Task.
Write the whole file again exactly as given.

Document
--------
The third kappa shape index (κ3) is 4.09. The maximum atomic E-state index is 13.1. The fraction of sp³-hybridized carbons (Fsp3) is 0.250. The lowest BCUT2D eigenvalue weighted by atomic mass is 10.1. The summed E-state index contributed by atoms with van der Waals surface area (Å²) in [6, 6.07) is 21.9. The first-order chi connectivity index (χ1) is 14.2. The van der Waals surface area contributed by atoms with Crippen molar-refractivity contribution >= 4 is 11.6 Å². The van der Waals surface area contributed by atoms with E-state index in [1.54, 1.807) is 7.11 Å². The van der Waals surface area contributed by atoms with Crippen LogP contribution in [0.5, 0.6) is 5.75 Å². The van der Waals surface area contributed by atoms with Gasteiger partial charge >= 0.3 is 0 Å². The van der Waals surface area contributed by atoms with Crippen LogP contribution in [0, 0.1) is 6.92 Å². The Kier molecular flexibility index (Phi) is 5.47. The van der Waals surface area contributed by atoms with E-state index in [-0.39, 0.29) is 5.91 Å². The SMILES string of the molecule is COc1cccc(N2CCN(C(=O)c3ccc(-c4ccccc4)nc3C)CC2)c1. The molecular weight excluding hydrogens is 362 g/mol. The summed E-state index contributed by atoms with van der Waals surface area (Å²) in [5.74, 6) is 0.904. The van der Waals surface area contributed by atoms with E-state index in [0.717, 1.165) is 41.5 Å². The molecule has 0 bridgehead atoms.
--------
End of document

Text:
The third kappa shape index (κ3) is 4.09. The maximum atomic E-state index is 13.1. The fraction of sp³-hybridized carbons (Fsp3) is 0.250. The lowest BCUT2D eigenvalue weighted by atomic mass is 10.1. The summed E-state index contributed by atoms with van der Waals surface area (Å²) in [6, 6.07) is 21.9. The first-order chi connectivity index (χ1) is 14.2. The van der Waals surface area contributed by atoms with Crippen molar-refractivity contribution >= 4 is 11.6 Å². The van der Waals surface area contributed by atoms with E-state index in [1.54, 1.807) is 7.11 Å². The van der Waals surface area contributed by atoms with Crippen LogP contribution in [0.5, 0.6) is 5.75 Å². The van der Waals surface area contributed by atoms with Gasteiger partial charge >= 0.3 is 0 Å². The van der Waals surface area contributed by atoms with Crippen LogP contribution in [0, 0.1) is 6.92 Å². The Kier molecular flexibility index (Phi) is 5.47. The van der Waals surface area contributed by atoms with E-state index in [-0.39, 0.29) is 5.91 Å². The SMILES string of the molecule is COc1cccc(N2CCN(C(=O)c3ccc(-c4ccccc4)nc3C)CC2)c1. The molecular weight excluding hydrogens is 362 g/mol. The summed E-state index contributed by atoms with van der Waals surface area (Å²) in [5.74, 6) is 0.904. The van der Waals surface area contributed by atoms with E-state index in [0.717, 1.165) is 41.5 Å². The molecule has 0 bridgehead atoms.